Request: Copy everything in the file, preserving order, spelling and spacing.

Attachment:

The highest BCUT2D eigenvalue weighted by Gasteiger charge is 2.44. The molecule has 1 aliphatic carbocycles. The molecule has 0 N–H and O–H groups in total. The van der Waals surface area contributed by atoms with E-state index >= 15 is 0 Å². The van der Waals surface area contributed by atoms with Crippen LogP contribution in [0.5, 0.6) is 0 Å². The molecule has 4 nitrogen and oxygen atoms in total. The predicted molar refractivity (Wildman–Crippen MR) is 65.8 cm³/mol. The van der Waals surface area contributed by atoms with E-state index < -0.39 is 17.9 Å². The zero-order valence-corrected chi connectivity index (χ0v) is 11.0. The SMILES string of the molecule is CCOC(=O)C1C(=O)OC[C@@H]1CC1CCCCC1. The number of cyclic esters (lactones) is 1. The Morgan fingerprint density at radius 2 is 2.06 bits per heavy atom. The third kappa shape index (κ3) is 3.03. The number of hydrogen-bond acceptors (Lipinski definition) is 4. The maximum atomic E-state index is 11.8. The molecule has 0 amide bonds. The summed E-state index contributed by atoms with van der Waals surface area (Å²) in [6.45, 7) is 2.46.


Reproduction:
The highest BCUT2D eigenvalue weighted by Gasteiger charge is 2.44. The molecule has 1 aliphatic carbocycles. The molecule has 0 N–H and O–H groups in total. The van der Waals surface area contributed by atoms with E-state index >= 15 is 0 Å². The van der Waals surface area contributed by atoms with Crippen LogP contribution in [0.5, 0.6) is 0 Å². The molecule has 4 nitrogen and oxygen atoms in total. The predicted molar refractivity (Wildman–Crippen MR) is 65.8 cm³/mol. The van der Waals surface area contributed by atoms with E-state index < -0.39 is 17.9 Å². The zero-order valence-corrected chi connectivity index (χ0v) is 11.0. The SMILES string of the molecule is CCOC(=O)C1C(=O)OC[C@@H]1CC1CCCCC1. The number of cyclic esters (lactones) is 1. The Morgan fingerprint density at radius 2 is 2.06 bits per heavy atom. The third kappa shape index (κ3) is 3.03. The number of hydrogen-bond acceptors (Lipinski definition) is 4. The maximum atomic E-state index is 11.8. The molecule has 0 amide bonds. The summed E-state index contributed by atoms with van der Waals surface area (Å²) in [6.45, 7) is 2.46.